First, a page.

Infection After G-Tube Closure {Complications}

posted in: Apollo | 22

The story of an Infection After G-Tube Closure

This weekend ended up being a complete nightmare because Apollo developed an infection at his surgical site. 

Was I surprised? No. Was Chuck surprised? No. Were you, friends, surprised? Of course not. It would stand to reason that a person with that much pain after a minor procedure and a persistent fever, would have an infection. 

Recap:

I was told the amount of pain to expect after the g-tube removal to be “tender like a bruise”. In the next four days, Apollo had approximately two hours where he sat up and played with LEGO and colored.

I called the nurse at Children’s on Thursday (day 2) that I was concerned about the amount of pain and persistent fever. I was told it was probably normal.

I called and spoke to an on-call doctor Saturday morning about persistent fever, pain, redness, and swelling. I was told “it could be an infection, but it’s a bit early. These are rarely urgent, so you could probably wait and try to get into the clinic next week”.

Um, no.

Chuck and I decided to take  Apollo to a walk-in clinic (since it was Saturday) up here in Bellingham, before driving all the way to Seattle. The doctor at the clinic recommended we take him to Seattle to have it looked at. 

We went directly from the clinic to head to Seattle. It was four o’clock in the afternoon and we had nothing packed. No cell phone charger, kindle or entertainment for Apollo. Both of us were unshowered. I am not sure I had showered since Apollo’s surgery. Oh, and the night before Jubilee had a sleepover (yes, I hate them) with 9 junior high girls for her birthday. In other words, we were completely prepared and well-rested.

Complications after a g-tube removal. Apollo got a surgical infection after his g-tube removal.

We sat in the Seattle Children’s Hospital Emergency waiting room for an hour and a half. While Apollo was bored (and tired) emergency rooms are fascinating places. And, since this is Seattle we are talking about, they have Starbucks in the waiting room. While we didn’t choose to imbibe, it is always nice to know that comfort is just a few steps away.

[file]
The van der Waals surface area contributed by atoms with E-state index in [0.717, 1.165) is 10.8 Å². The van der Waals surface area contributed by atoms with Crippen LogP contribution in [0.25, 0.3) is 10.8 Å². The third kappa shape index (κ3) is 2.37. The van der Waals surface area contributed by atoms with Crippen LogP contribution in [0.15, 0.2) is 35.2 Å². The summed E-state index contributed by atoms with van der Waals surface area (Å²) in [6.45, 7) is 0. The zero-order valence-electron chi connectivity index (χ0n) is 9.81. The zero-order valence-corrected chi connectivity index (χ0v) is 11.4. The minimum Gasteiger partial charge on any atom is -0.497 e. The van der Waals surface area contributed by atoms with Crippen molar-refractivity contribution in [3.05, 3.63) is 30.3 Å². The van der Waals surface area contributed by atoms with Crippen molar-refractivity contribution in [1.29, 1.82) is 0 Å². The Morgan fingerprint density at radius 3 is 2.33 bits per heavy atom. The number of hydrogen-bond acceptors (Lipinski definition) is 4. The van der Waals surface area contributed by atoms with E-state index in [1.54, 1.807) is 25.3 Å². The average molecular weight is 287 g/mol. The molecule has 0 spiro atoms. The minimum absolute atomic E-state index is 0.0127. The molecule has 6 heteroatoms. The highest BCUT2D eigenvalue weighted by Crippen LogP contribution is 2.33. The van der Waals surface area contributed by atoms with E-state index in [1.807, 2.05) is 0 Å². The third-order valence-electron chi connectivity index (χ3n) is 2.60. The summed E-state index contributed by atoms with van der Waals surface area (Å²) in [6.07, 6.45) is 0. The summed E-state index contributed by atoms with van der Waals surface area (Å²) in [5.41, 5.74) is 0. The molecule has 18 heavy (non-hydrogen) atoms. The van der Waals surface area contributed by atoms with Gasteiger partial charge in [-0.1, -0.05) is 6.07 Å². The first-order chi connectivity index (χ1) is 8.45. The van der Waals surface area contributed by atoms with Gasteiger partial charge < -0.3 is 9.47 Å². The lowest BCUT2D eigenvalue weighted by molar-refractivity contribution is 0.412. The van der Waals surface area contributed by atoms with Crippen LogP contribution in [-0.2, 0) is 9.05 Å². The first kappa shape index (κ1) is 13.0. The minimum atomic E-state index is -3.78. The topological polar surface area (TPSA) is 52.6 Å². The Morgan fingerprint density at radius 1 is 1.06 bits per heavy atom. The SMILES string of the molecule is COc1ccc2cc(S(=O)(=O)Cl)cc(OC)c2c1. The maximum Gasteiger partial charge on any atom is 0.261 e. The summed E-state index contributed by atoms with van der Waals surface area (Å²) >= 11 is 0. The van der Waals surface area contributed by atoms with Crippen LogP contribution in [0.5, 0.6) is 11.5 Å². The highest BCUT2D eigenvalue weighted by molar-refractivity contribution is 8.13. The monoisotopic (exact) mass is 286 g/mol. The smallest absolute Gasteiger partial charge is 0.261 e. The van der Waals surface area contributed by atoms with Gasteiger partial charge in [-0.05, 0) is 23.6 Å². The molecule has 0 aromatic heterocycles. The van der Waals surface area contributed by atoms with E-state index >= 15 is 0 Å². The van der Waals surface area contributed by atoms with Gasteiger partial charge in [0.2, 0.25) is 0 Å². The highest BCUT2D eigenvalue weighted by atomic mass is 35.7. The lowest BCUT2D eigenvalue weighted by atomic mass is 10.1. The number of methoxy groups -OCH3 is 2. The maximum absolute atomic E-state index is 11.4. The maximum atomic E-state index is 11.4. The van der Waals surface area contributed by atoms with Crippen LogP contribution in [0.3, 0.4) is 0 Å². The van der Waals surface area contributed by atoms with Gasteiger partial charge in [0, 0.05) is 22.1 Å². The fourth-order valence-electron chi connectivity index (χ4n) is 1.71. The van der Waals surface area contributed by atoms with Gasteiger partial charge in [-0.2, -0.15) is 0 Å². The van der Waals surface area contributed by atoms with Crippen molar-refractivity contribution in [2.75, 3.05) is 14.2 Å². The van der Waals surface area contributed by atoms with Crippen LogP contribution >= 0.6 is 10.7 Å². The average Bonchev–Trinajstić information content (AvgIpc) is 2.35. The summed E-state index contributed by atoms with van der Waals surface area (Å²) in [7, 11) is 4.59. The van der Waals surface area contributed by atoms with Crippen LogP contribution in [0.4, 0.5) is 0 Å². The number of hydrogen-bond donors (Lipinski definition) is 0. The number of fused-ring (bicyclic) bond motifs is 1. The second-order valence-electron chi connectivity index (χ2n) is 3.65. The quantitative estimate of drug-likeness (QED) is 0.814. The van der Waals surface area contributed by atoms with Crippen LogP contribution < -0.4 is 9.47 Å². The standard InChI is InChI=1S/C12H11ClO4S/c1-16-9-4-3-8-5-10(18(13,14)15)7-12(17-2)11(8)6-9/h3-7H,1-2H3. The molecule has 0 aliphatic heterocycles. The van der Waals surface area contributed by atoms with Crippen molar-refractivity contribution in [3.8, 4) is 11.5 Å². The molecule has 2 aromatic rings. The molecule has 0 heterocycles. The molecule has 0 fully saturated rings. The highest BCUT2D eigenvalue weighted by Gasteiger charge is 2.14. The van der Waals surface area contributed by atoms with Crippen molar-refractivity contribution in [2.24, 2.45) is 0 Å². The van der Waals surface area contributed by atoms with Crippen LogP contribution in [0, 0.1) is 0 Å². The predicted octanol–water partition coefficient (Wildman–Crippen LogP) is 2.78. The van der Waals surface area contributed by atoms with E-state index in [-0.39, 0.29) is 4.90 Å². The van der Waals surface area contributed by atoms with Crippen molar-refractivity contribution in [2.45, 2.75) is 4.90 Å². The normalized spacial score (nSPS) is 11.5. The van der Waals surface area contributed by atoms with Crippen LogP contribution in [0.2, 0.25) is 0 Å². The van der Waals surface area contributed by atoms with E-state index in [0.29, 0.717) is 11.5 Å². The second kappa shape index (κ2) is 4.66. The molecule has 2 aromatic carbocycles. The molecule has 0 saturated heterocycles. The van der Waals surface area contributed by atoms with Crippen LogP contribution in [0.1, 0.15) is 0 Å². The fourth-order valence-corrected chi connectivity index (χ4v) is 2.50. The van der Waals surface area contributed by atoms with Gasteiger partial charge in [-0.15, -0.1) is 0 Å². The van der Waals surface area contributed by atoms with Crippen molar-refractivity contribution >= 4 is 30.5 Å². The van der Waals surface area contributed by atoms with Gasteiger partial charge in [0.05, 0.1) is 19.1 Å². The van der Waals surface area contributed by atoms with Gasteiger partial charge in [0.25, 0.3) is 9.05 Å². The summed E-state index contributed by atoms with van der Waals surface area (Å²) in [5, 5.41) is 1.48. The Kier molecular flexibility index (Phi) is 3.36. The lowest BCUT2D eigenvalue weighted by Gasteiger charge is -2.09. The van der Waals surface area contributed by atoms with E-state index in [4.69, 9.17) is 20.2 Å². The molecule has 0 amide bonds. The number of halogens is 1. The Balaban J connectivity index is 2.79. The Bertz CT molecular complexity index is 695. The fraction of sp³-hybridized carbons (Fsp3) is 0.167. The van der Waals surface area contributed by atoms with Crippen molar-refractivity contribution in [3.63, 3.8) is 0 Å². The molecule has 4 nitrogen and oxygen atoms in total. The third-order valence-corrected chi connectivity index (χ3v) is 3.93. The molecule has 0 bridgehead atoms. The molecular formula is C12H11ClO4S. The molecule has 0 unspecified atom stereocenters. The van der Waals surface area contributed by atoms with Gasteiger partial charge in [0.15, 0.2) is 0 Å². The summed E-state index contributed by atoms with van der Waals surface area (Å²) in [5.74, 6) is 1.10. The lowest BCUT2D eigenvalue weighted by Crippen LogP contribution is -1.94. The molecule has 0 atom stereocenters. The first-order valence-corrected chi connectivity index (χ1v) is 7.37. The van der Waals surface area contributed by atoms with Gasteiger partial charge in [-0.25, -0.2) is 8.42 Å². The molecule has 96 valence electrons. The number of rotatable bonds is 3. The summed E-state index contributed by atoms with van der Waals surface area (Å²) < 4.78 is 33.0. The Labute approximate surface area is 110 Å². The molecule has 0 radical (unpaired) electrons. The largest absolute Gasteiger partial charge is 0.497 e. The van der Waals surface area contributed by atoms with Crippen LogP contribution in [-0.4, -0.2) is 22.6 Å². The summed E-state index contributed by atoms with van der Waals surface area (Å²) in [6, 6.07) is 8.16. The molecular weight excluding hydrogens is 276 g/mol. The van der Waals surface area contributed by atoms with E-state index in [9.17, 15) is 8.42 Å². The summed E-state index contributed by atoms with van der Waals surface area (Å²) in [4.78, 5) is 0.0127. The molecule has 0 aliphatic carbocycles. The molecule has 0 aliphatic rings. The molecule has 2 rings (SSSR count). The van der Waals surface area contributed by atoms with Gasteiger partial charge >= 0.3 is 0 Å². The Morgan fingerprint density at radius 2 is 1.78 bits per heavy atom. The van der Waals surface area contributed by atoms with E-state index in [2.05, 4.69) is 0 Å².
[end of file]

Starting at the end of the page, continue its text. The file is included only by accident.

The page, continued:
By the time we were called back Apollo had missed a dose of Tylenol and was running a temperature of 38.8 (or 101.8). The ER was slammed, so everything took forever. As luck would have it, the doctor who did the surgery was on call in the ER. The first doctor who examined Apollo agreed that the pain, fevers, and swelling were unusual but kept saying the redness was  “unimpressive”.

While I know she meant this in a medical sense, it was upsetting to me. I had watched my six-year-old son suffering for four days straight. I watched him develop fevers, swelling and redness. I saw him moving with the same slow, planned movements I used after my c-section. I saw what should have “felt like a bruise” make it difficult for him to sit up, roll over and walk.

I resented the word “unimpressive”. 

The doctors wanted to give Tylenol right away to see if that would bring down his fever. I requested the Tylenol in pill form since this is easier for Apollo to take. “Sure!” said the nurse…a different showed up twenty minutes later with liquid Tylenol in a cup. I reminded her Apollo needed a pill to take. Twenty minutes later, I was brought a Tylenol tablet. The nurse handed it to me so I could give it to Apollo. The pill was oblong shaped, exactly like the 500 mg tablets we have at home. I turned it over, curiously, wondering if they had lesser doses since I was still trying to find medicine Apollo could take. When the  nurse saw me do that she exclaimed, “Oh, let me check something!” and took the pill back. 

“Oh, he only needs half of that”. 

Yup, she had almost dosed him with 500 mg of Tylenol. While I realize it wouldn’t have killed him, you would hope the nurse would give him the right dose to start with.

It was repeatedly explained to us that while this certainly looked like an infection it was really too early for a surgical infection which wouldn’t normally show up until after 5-7 days. The doctors all agreed something was wrong and agreed that the amount of pain he was experiencing was “out of  proportion” to his surgery. What exactly was wrong was the question of the day. 

Apollo is a bright kid. He learned very quickly (over the last four days) that saying his was in pain would result in having to take medicine. Orally.

In order to avoid this unpleasantness, he assured the nurses and doctors he wasn’t in any pain. Thankfully these well-trained medical professionals know what a kid in pain looks like, even as he stoically denied it. Denied it when it wasn’t being touched, that is.

Just brushing the skin near his stomach caused him to grimace and cry out in pain. Options were tossed around: an ultrasound, taking him to the OR to open the wound, checking his white blood count, x-rays, and urine samples. In the end, they decided on an ultrasound of the area (along with other tests). I decided that Apollo had experienced enough pain and trauma in the past four days and insisted he get pain meds first. Of course, an ultrasound isn’t a painful procedure in itself, but just brushing the skin of  his abdomen was so painful, I knew running an ultrasound over the top of the area would be excruciating. Luckily, the doctor agreed and ordered pain meds.

Less than five minutes later, in a miraculous bit of hospital efficiency, someone showed up ready to take him for his ultrasound. I let the tech know the doctor agreed to pain meds first.